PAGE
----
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Post Info TOPIC: Comet C/2008 T2 (Cardinal)


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RE: Comet C/2008 T2 (Cardinal)
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Ephemeris
Date    TT    R. A. (2000) Decl.     Delta      r     Elong.  Phase   mag    

2009 07 08 08 41.97 -13 37.7 1.805 1.263 42.7 33.1 8.3
2009 07 13 08 54.82 -16 50.1 1.809 1.289 44.0 33.2 8.4
2009 07 18 09 08.19 -20 02.3 1.816 1.318 45.4 33.3 8.5
2009 07 23 09 22.17 -23 13.6 1.825 1.351 46.8 33.3 8.6
2009 07 28 09 36.82 -26 22.9 1.838 1.388 48.3 33.1 8.7
2009 08 02 09 52.22 -29 29.1 1.854 1.427 49.7 32.9 8.9
2009 08 07 10 08.41 -32 30.7 1.875 1.468 51.1 32.5 9.0
2009 08 12 10 25.47 -35 26.1 1.901 1.512 52.3 32.0 9.2
2009 08 17 10 43.45 -38 13.8 1.931 1.558 53.5 31.5 9.4
2009 08 22 11 02.37 -40 52.3 1.967 1.605 54.4 30.8 9.5
2009 08 27 11 22.24 -43 20.0 2.008 1.654 55.2 30.1 9.7


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Orbital elements:
C/2008 T2 (Cardinal)
Epoch 2009 June 18.0 TT = JDT 2455000.5
T 2009 June 13.22509 TT MPC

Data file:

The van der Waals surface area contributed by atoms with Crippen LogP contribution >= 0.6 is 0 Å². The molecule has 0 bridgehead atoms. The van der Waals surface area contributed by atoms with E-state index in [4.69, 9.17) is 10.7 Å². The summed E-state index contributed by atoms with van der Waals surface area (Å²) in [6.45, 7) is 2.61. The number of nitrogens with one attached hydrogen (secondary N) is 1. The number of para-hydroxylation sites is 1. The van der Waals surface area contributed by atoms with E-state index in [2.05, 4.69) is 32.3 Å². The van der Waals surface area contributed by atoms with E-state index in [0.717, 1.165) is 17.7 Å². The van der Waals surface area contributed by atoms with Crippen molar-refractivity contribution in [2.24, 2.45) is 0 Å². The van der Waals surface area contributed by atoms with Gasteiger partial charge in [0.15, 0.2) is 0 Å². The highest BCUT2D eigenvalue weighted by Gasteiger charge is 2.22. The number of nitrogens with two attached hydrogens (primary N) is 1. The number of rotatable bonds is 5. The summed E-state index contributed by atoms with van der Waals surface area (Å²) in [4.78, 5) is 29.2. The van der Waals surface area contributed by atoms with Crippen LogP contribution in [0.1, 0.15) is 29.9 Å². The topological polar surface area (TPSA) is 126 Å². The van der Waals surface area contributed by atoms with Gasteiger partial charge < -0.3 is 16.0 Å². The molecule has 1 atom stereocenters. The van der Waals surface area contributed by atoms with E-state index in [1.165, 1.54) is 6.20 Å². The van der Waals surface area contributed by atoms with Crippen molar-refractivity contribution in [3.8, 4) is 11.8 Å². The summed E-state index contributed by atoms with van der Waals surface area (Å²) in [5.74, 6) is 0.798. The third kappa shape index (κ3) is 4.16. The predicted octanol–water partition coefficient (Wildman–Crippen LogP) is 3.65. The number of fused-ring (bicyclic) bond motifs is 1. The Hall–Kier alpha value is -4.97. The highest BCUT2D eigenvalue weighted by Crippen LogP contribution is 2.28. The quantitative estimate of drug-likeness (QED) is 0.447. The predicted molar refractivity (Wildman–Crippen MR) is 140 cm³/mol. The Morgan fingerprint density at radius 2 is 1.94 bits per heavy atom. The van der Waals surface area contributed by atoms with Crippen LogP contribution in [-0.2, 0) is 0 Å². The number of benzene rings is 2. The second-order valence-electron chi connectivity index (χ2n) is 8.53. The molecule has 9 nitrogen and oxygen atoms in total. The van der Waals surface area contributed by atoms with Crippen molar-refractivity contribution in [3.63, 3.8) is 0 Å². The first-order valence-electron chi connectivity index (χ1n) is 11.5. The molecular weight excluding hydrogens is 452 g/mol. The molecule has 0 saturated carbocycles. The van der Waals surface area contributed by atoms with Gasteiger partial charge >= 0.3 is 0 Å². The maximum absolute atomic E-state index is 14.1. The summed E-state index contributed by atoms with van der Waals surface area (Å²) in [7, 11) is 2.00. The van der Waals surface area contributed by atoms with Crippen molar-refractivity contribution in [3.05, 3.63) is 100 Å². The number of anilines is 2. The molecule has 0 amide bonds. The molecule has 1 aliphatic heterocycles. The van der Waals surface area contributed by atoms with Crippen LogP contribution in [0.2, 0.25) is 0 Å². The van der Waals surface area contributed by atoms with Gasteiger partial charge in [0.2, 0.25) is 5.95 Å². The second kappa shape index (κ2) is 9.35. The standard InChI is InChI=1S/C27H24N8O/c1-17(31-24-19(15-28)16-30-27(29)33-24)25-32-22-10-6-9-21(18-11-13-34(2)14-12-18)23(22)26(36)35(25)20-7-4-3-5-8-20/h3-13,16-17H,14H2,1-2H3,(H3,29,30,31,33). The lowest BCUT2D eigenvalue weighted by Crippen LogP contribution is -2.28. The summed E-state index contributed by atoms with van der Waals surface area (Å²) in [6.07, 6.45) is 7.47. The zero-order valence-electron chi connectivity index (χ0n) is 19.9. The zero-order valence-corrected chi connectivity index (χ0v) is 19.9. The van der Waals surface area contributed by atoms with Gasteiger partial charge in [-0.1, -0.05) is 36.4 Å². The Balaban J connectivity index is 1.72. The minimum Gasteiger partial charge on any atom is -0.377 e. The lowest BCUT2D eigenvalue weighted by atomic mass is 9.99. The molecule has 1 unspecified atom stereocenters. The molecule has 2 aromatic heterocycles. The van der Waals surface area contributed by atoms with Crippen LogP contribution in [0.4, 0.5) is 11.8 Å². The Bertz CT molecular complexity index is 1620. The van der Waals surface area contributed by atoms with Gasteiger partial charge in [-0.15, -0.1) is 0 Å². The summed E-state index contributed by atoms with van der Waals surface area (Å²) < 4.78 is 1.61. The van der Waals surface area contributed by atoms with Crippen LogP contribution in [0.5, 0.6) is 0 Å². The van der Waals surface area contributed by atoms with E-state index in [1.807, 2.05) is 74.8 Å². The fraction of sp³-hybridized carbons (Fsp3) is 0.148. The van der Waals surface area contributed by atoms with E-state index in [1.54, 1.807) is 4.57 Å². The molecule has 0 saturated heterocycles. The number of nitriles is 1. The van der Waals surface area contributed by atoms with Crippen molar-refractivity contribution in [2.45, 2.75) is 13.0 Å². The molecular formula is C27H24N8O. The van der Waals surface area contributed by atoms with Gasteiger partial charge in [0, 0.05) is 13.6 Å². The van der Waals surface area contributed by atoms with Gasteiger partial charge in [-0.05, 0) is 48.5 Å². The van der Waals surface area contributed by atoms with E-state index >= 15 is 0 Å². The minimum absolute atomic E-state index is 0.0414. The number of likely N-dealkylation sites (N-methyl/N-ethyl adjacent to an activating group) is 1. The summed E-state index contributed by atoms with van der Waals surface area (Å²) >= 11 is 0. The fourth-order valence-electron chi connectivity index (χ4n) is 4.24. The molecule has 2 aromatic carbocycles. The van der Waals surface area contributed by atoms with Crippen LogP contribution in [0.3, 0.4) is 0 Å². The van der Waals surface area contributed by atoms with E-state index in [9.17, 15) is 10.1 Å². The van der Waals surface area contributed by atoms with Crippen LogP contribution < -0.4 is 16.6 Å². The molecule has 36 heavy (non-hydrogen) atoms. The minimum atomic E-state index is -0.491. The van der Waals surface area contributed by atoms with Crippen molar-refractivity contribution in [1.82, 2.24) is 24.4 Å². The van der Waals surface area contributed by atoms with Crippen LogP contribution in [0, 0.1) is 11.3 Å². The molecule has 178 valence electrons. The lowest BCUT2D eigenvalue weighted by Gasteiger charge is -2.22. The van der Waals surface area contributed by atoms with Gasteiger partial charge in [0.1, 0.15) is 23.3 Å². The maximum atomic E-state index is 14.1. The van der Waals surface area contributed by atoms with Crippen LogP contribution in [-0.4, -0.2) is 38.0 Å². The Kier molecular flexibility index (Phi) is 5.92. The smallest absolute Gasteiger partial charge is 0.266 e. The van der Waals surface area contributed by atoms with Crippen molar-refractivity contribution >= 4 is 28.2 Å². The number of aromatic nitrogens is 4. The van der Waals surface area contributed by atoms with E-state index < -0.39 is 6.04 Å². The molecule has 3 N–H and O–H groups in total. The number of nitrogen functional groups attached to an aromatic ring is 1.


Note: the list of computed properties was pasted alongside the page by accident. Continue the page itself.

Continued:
q 1.2022165 (2000.0) P Q
z -0.0001077 Peri. 215.86850 -0.76755509 +0.02805348
+/-0.0000434 Node 309.67531 +0.57575714 -0.40890759
e 1.0001295 Incl. 56.30466 -0.28171420 -0.91214450
MPEC 2008 -X60

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Siksika band member discovers comet
On Oct. 1 Cardinal, an astronomer and member of the Siksika Band, discovered what turned out to be a comet. Over the days it took to really investigate the comet he kept hoping it would be an asteroid coming close to earth. Finding asteroids is his job and passion, so finding one would have been of great scientific interest to him and his colleagues.


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The C/2008 T2 Cardinal comet will be visible next June, when it makes its closest approach to the sun and develops a large coma and tail in the southern hemisphere. Many scientists are working on determining more about the route of the comet. Cardinal encouraged people to come out to observe it at the RAO.

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A hunt for asteroids in the night sky has led to an unusual distinction for a University of Calgary researcher -- a comet bearing his name.
Rob Cardinal, a researcher at the University of Calgary's Rothney Astrophysical Observatory, was looking for asteroids when something else appeared at the edge of the visual field.
The object that appeared over the North Star could only be a comet or an asteroid.
 
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A new magnitude 14 comet C/2008 T2 (Cardinal) was discovered by R.D. Cardinal (Rothney Astrophysical Observatory), on the 1st October, 2008.
The preliminary orbital elements of the comet indicate a perihelion passage on the 16th June, 2009, at a distance of 1.2 AU from the Sun.

(MPEC 2008-T88)
Ephemeris



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